The startup ecosystem is a very peculiar, insular one. A startup needs investors to grow, users and consumers to use the app/product. The investor needs the startup to keep scaling up and producing original ideas in order to stay relevant and back a winning horse.
But what happens when the investor and startup end up having a breakdown in communications and the investor indulges in shady practices that lead to startup shutdown?
Here we give you the curious case of AskMe, a local search platform and its main investor Astro Holdings, which is headed by Malaysian billionaire T Ananda Krishnan and the impact that the unplanned exit of the principal investor has had on the company.
Related Article: AskMe Principal Investor Astro Holdings Explores Exit
AskMe No More?
AskMe is a consumer Internet search platform with a database of more than 6 million small and medium enterprises registered on the site. It got acquired by GetIt Infoservices in 2010, which is backed by Astro Holdings. Pumped with new investor money, AskMe went on a spending and scaling spree.
In addition to the primary site, AskMe has recently diversified into the hyperlocal space with AskMebazaar’s next day delivery capability and in the fintech space with AskMePay’s AskMeFin. Prior to this development, AskMe had also invested $20 Mn in online furniture marketplace Mebelkart in August 2015 and acquired online grocery marketplace BestAtLowest.com.
Growth was steady and with the right kind of backing from the principal investor Astro Holdings, AskMe was poised to occupy significant market share in the hyperlocal and logistics space.
Trouble came to paradise with the mass resignation of 650 employees amidst rumours of significant cash crunch. Then came the unplanned and shocking development of the Malaysian billionaire-controlled Astro Holdings pulling out of AskMe in June 2016. As reported onsite, the reasons for the same still remain undisclosed. As bad news comes in threes, the proposed amicable management buyout (MBO) has now turned into an ugly standoff between 4000 employees, vendors and other creditors at AskMe and the investor.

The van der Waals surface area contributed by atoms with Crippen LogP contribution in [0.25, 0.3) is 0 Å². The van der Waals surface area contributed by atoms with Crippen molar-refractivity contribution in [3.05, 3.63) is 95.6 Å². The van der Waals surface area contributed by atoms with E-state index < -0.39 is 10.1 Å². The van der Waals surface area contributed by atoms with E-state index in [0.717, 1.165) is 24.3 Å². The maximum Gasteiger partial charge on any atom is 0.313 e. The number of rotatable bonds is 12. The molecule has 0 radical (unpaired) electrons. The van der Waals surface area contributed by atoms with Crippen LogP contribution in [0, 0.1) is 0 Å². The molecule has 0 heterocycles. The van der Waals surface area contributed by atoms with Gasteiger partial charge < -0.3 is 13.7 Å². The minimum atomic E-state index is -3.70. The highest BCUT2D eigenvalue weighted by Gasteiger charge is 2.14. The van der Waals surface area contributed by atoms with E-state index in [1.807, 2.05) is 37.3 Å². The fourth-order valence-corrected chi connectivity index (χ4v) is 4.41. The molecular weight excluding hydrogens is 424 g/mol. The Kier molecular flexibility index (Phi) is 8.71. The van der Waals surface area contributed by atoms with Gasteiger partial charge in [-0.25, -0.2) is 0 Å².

And as has become the norm in today’s open-letter-obsessed world, a concerned employee at AskMe has written a similar letter to Krishnan, imploring him to do the right thing by his former employees.
Here Is The Open Letter Produced In Full
Open Letter to Mr. Ananda Krishnan
August 1, 2016
Dear Mr. Ananda Krishnan,
Sub: Open Letter to Mr. Ananda Krishna
I am reaching out to you in a desperate attempt to get answers on behalf of more than 4000 families in India that work for the AskMe Group. These families are looking up to you and the Astro Group to be the saving grace by doing nothing but honoring commitments to AskMe’s employees, vendors and other statutory obligations.
As you would be aware, AskMe and Astro had agreed to amicably resolve the present deadlock where the former would initiate an MBO to enable the latter to exit the company. The date for this MBO was agreed upon to be 31st July, 2016 and therefore, Astro is liable to pay all outstanding dues of AskMe Group till end of July, 2016.